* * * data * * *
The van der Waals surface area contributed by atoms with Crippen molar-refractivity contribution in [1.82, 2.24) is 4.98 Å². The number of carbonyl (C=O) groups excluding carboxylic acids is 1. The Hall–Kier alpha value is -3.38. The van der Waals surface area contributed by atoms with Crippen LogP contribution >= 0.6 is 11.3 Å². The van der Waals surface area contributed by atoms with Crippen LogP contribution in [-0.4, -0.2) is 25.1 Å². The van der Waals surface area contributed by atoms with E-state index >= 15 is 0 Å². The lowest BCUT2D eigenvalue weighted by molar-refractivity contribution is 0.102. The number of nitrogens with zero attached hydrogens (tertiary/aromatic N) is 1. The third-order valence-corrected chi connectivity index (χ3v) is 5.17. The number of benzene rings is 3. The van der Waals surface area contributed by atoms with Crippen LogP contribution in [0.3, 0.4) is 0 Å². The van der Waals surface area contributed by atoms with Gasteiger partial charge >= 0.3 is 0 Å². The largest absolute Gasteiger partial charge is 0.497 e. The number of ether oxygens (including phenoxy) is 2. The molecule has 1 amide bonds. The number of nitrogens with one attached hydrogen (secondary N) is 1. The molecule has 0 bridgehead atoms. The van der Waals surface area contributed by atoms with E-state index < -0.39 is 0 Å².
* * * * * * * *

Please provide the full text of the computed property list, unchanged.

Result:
The van der Waals surface area contributed by atoms with Crippen molar-refractivity contribution in [1.82, 2.24) is 4.98 Å². The number of carbonyl (C=O) groups excluding carboxylic acids is 1. The Hall–Kier alpha value is -3.38. The van der Waals surface area contributed by atoms with Crippen LogP contribution >= 0.6 is 11.3 Å². The van der Waals surface area contributed by atoms with Crippen LogP contribution in [-0.4, -0.2) is 25.1 Å². The van der Waals surface area contributed by atoms with E-state index >= 15 is 0 Å². The lowest BCUT2D eigenvalue weighted by molar-refractivity contribution is 0.102. The number of nitrogens with zero attached hydrogens (tertiary/aromatic N) is 1. The third-order valence-corrected chi connectivity index (χ3v) is 5.17. The number of benzene rings is 3. The van der Waals surface area contributed by atoms with Crippen LogP contribution in [0.3, 0.4) is 0 Å². The van der Waals surface area contributed by atoms with Gasteiger partial charge >= 0.3 is 0 Å². The largest absolute Gasteiger partial charge is 0.497 e. The number of ether oxygens (including phenoxy) is 2. The molecule has 1 amide bonds. The number of nitrogens with one attached hydrogen (secondary N) is 1. The molecule has 0 bridgehead atoms. The van der Waals surface area contributed by atoms with E-state index < -0.39 is 0 Å².